• Vi. Trinidad, 1866-1870 47
  • Gordon to Gladstone 48
  • Gladstone to Gordon 49
  • Gladstone to Gordon 50
  • Sir Roundell Palmer to Gordon 52
  • Gordon to Gladstone 52
  • Gladstone to Gordon 54
  • Gladstone to Gordon 55
  • Gordon to Gladstone 56
  • Gladstone to Gordon 58
  • Gordon to Gladstone 59
  • Gordon to Gladstone 60
  • Gladstone to Gordon 62
  • Gladstone to Gordon 62
  • Gladstone to Gordon 63
  • Gordon to Gladstone 64
  • Gladstone to Gordon 68
  • Gordon to Gladstone 71
  • Gordon to Gladstone 72
  • Gladstone to Gordon 73
  • Mrs. Gladstone to Gordon 74
  • Gladstone to Gordon 75
  • Gordon to Gladstone 76
  • Carnarvon to Gordon 77
  • Gordon to Gladstone 78
  • Gordon to Gladstone 79
  • Ix. Australasia, 1880-1883 80
  • Gordon to Gladstone 82
  • Mrs. Gladstone to Gordon 82
  • Gordon to Gladstone 83
  • Gladstone to Gordon 84
  • Gordon to Gladstone 85
  • Gordon to Gladstone 86
  • Gordon to Gladstone 87
  • Gordon to Gladstone 88
  • Gordon to Gladstone 89
  • X. Ceylon, 1883-1890 90
  • Gordon to Gladstone 91
  • Gordon to Mrs. Gladstone 92
  • Gladstone to Gordon 93
  • Gordon to Gladstone 94
  • Gordon to Gladstone 95
  • Gladstone to Gordon 96
  • Xi. Retirement, 1890-1896 98
  • Gordon to Gladstone 99
  • Gordon to Gladstone 100
  • Gordon Memorandum 101
  • Gordon to Gladstone 102
  • Gordon to Gladstone 103
  • Gordon to Gladstone 106
  • Gladstone to Gordon 106
  • Stanmore to Gladstone 107
  • Gladstone to Stanmore 108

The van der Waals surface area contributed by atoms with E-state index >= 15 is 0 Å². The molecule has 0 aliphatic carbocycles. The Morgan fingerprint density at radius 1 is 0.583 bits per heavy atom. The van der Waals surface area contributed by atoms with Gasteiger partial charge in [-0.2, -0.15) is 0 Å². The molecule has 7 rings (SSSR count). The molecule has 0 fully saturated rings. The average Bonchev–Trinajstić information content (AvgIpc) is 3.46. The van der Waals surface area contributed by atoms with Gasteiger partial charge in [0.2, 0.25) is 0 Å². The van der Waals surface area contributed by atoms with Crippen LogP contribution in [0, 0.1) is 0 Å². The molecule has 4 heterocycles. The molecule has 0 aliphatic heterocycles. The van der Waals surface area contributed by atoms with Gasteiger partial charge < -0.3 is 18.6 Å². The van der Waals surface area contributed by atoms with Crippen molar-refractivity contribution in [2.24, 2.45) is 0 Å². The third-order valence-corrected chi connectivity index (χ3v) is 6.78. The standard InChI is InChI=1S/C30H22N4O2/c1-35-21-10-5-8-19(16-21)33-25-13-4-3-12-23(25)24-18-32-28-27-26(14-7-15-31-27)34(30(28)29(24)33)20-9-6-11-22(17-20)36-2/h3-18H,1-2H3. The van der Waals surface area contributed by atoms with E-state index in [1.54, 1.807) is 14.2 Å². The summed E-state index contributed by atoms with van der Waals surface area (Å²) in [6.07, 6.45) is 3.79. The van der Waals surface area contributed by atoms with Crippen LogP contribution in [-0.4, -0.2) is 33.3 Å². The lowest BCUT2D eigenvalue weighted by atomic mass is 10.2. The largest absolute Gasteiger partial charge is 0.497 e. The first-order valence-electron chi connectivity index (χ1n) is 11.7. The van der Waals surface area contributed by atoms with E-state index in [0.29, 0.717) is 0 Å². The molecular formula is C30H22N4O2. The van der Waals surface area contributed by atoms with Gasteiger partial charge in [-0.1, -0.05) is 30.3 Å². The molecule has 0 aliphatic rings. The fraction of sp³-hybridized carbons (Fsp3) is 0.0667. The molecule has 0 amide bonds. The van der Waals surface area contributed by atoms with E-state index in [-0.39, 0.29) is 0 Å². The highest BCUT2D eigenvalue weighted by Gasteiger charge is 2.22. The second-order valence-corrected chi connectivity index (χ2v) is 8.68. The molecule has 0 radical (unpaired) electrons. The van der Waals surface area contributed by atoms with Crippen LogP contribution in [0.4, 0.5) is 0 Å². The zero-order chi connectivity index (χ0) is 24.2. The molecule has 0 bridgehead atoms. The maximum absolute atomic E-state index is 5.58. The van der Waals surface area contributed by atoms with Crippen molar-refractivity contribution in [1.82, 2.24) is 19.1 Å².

• Gladstone to Stanmore 109
  • Stanmore to Gladstone 110
  • Index 113
  • Memoirs of the American Philosophical Society 117
  • Transactions of the American Philosophical Society 118
Settings

Settings

Typeface
Text size Smaller Larger Reset View mode
Search within

Search within this book

Look up

Look up a word

  • Dictionary
  • Thesaurus
Please submit a word or phrase above.
Print this page

Print this page

Why can't I print more than one page at a time?

Help
Full screen
/ 118

matching results for page

    Questia reader help

    How to highlight and cite specific passages

    1. Click or tap the first word you want to select.
    2. Click or tap the last word you want to select, and you’ll see everything in between get selected.
    3. You’ll then get a menu of options like creating a highlight or a citation from that passage of text.

    OK, got it!

    Cited passage

    Style
    Citations are available only to our active members.
    Sign up now to cite pages or passages in MLA, APA and Chicago citation styles.

    "Portraying himself as an honest, ordinary person helped Lincoln identify with his audiences." (Einhorn, 1992, p. 25).

    "Portraying himself as an honest, ordinary person helped Lincoln identify with his audiences." (Einhorn 25)

    "Portraying himself as an honest, ordinary person helped Lincoln identify with his audiences."1

    1. Lois J. Einhorn, Abraham Lincoln, the Orator: Penetrating the Lincoln Legend (Westport, CT: Greenwood Press, 1992), 25, http://www.questia.com/read/27419298.

    Cited passage

    Thanks for trying Questia!

    Please continue trying out our research tools, but please note, full functionality is available only to our active members.

    Your work will be lost once you leave this Web page.

    For full access in an ad-free environment, sign up now for a FREE, 1-day trial.

    Already a member? Log in now.